Six current BCS-conference football players were named as additional plaintiffs in the O'Bannon v. the NCAA likeness lawsuit. Arizona Wildcats Jake Fisher and Jake Smith, Minnesota Golden Gophers Moses Alipate and Victor Keise, Vanderbilt linebacker Chase Garnham, and Clemson cornerback Darius Robinson were included in an amended complaint filed by lawyers for former players late Thursday.
There are some striking similarities between the six players chosen:
All six are seniors at major programs. All six players also have faced adversity since entering college. Four of the six players have suffered season-ending injuries during their college careers. A fifth, Minnesota's Keise, missed offseason practices with an injury. His teammate,Alipate, has not gone through a significant injury but did move from quarterback to tight end and has never seen action. Arizona kicker Smith transferred twice; after initially enrolling at Syracuse just days before the 2009 season began, transferred to Youngstown State after one year, then walked on with the Wildcats.
While some of the named players are team leaders, none are true household names that may garner special attention from the media.
Darius Robinson. Jared Wickerham, Getty.
The use of everyday players could also counteract one of the NCAA's strongest arguments against class certification. Should O'Bannon successfully argue that players deserve a share of proceeds for the use of their likenesses, the NCAA has claimed that star players would be entitled to damages greater than role players. Such a differentiation may lead the U.S. District Court to deny class certification, effectively derailing O'Bannon's claim and potentially generating a cottage industry of litigation by individual players.
Three of the six players listed match up nearly identically with their counterparts in EA Sports' NCAA Football 14: Smith and Garnham are identical in height, weight, and uniform number, while Fischer's avatar is a few pounds lighter than the real thing. Clemson cornerback Darius Robinson, who once wore No. 21 but is now listed at No. 8, is listed in both NCAA Football 13 and 14 in his former uniform number.
"That's me all the way," Robinson told Sports Illustrated's Andy Staples. "It's as close as it gets. Size, ratings."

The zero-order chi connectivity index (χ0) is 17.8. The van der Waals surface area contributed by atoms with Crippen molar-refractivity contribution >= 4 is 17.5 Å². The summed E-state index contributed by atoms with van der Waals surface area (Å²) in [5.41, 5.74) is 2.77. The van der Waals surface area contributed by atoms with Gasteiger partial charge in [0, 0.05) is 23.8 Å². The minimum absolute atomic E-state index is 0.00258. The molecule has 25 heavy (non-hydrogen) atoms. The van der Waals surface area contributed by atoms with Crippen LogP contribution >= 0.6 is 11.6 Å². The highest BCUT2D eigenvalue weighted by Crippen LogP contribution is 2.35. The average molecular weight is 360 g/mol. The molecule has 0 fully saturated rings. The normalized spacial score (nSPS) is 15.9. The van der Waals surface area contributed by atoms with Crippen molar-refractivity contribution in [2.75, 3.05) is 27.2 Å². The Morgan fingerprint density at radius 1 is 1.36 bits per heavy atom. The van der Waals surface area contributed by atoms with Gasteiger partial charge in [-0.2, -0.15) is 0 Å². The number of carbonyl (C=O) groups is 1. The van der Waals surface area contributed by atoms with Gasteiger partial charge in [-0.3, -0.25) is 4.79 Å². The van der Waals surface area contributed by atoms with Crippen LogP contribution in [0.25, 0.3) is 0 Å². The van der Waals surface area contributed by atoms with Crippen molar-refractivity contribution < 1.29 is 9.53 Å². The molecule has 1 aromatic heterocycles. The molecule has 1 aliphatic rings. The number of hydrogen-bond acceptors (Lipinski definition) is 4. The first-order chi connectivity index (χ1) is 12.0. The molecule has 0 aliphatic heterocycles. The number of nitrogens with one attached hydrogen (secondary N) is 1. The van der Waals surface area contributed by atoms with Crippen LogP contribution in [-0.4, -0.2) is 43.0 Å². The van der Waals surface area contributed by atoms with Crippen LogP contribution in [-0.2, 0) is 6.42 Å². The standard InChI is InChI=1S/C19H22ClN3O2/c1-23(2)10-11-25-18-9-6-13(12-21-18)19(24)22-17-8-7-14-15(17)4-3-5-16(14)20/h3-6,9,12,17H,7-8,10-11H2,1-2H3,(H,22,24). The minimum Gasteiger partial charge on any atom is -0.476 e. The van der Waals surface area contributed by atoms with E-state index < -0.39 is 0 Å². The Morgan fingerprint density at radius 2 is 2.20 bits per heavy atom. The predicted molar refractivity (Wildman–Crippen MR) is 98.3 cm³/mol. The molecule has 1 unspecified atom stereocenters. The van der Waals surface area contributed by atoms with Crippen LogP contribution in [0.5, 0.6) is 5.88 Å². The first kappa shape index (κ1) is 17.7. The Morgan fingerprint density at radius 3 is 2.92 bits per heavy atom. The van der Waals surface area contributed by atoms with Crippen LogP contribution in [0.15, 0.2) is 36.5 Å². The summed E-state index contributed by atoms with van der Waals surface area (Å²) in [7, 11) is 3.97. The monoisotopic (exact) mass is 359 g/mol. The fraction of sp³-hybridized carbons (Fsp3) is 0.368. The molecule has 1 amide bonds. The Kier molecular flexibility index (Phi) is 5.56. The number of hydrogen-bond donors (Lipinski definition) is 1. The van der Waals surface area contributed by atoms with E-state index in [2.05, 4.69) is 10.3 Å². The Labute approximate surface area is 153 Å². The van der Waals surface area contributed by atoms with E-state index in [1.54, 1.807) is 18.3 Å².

Smith's virtual likeness in NCAA Football 14, which matches Smith's personal traits. EA Sports TeamBuilder.
The two Minnesota players, however, did not appear in either NCAA Football 13 or 14. While real-life college football programs are capped at 85 scholarships, NCAA Football teams are limited to 70. Given that Kelse and Alipate have a combined 14 appearances and one catch in their eight previous seasons, EA game developers may have decided that they were expendable.
Regardless, choosing two players who are not included in the video games -- and who could well undermine O'Bannon's position on the use of player likenesses in those games -- could raise some eyebrows.
In a hearing on class certification last month, Federal District Court Judge Claudia Wilken requested that the O'Bannon plaintiffs add current players to the suit. Her request was made because, in the lawsuit as it currently stands, current players are requesting different remedies than former players. As a result, former players -- which, until Thursday night, made up all of the named plaintiffs in the suit -- could not request the remedies they sought on behalf of current players.
The addition led to another public spat between O'Bannon's attorneys and those from the NCAA over whether the names of the added plaintiffs should be disclosed. O'Bannon's lawyers said they feared reprisal by the NCAA and individual programs against the named players, a fear which the NCAA said was unfounded. Arizona coach Rich Rodriguez, who coaches two of the six named players, supports Fisher and Smith, according to AL.com's Jon Solomon.
All of the recent legal maneuvering could be rendered moot by Judge Wilken's pending decision on class certification, which should come in late summer.